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discrimination, section 5 of the voting rights act. under that section, any change with respect to voting in a covered jurisdiction could not be enforced unless the jurisdiction first proved to the justice department or to the united states district court for the district of columbia that the proposed change did not deny or abridge the right to vote on account of race, color, or membership in a language minority group. using that tool, it -- from being implemented across georgia because they failed the statutory test. if georgia had still been covered by section 5, it is likely that s.b. 202 would never have taken effect. we urge congress to restore this invaluable tool. i will now turn the podium over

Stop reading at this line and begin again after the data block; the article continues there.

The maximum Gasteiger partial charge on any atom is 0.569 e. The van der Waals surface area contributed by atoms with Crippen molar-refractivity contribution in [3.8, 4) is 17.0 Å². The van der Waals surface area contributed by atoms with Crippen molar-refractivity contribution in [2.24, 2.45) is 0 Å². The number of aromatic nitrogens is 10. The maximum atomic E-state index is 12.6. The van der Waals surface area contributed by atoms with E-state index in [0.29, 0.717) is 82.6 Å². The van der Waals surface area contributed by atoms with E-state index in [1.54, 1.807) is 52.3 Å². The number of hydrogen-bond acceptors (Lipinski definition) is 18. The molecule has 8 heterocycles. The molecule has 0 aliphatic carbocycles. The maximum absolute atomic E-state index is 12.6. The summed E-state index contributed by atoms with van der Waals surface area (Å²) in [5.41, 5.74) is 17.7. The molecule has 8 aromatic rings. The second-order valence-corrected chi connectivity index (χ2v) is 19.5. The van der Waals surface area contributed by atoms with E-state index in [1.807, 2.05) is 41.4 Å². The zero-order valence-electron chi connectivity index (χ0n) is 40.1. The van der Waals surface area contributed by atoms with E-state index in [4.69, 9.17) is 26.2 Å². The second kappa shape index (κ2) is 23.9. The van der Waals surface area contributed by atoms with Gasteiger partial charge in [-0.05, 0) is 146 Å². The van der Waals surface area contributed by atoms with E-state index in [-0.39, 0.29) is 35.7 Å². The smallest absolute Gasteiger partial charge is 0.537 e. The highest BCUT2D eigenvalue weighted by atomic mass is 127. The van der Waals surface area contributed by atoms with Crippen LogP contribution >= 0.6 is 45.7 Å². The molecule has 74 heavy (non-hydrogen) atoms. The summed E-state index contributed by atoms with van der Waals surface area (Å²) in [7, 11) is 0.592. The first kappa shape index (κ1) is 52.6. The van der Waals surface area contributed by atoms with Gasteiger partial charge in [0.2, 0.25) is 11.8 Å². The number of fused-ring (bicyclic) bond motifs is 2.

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to kristen clarke, who will tell you more about our filing in the united states vs. georgia. ms. clarke: thank you, attorney general garland. two weeks ago, you made clear that the department will spare no effort to protect voting rights in this country. as you and i have discussed on many occasions, the civil rights division stands on the front lines of this work. while it is the honor of a lifetime to lead the division charged with upholding the nation's civil rights laws, it is also a great responsibility. today, that responsibility requires that i announce the division has found it necessary to file suit against the state of georgia. the civil rights division did not arrive at this decision lightly. it's our job to follow the facts and the law, and in this case, our careful assessment of the facts and the law demonstrates